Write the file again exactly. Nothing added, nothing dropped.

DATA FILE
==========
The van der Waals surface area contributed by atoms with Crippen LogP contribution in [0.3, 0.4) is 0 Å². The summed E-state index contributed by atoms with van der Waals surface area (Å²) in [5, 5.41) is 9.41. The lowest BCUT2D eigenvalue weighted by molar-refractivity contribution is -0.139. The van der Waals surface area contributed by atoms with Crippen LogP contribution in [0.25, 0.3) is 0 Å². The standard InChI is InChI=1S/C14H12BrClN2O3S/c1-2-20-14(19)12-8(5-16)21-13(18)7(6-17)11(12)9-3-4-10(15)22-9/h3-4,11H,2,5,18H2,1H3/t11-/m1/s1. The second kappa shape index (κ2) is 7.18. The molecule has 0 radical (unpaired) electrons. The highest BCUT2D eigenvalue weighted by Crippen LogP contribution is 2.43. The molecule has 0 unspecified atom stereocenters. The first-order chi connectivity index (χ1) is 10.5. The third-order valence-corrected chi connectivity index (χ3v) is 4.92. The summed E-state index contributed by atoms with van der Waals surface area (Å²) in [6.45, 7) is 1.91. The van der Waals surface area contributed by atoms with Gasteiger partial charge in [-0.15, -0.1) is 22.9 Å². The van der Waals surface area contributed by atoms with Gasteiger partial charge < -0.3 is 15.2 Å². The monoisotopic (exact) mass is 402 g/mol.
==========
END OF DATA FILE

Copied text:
The van der Waals surface area contributed by atoms with Crippen LogP contribution in [0.3, 0.4) is 0 Å². The summed E-state index contributed by atoms with van der Waals surface area (Å²) in [5, 5.41) is 9.41. The lowest BCUT2D eigenvalue weighted by molar-refractivity contribution is -0.139. The van der Waals surface area contributed by atoms with Crippen LogP contribution in [0.25, 0.3) is 0 Å². The standard InChI is InChI=1S/C14H12BrClN2O3S/c1-2-20-14(19)12-8(5-16)21-13(18)7(6-17)11(12)9-3-4-10(15)22-9/h3-4,11H,2,5,18H2,1H3/t11-/m1/s1. The second kappa shape index (κ2) is 7.18. The molecule has 0 radical (unpaired) electrons. The highest BCUT2D eigenvalue weighted by Crippen LogP contribution is 2.43. The molecule has 0 unspecified atom stereocenters. The first-order chi connectivity index (χ1) is 10.5. The third-order valence-corrected chi connectivity index (χ3v) is 4.92. The summed E-state index contributed by atoms with van der Waals surface area (Å²) in [6.45, 7) is 1.91. The van der Waals surface area contributed by atoms with Gasteiger partial charge in [-0.15, -0.1) is 22.9 Å². The van der Waals surface area contributed by atoms with Gasteiger partial charge < -0.3 is 15.2 Å². The monoisotopic (exact) mass is 402 g/mol.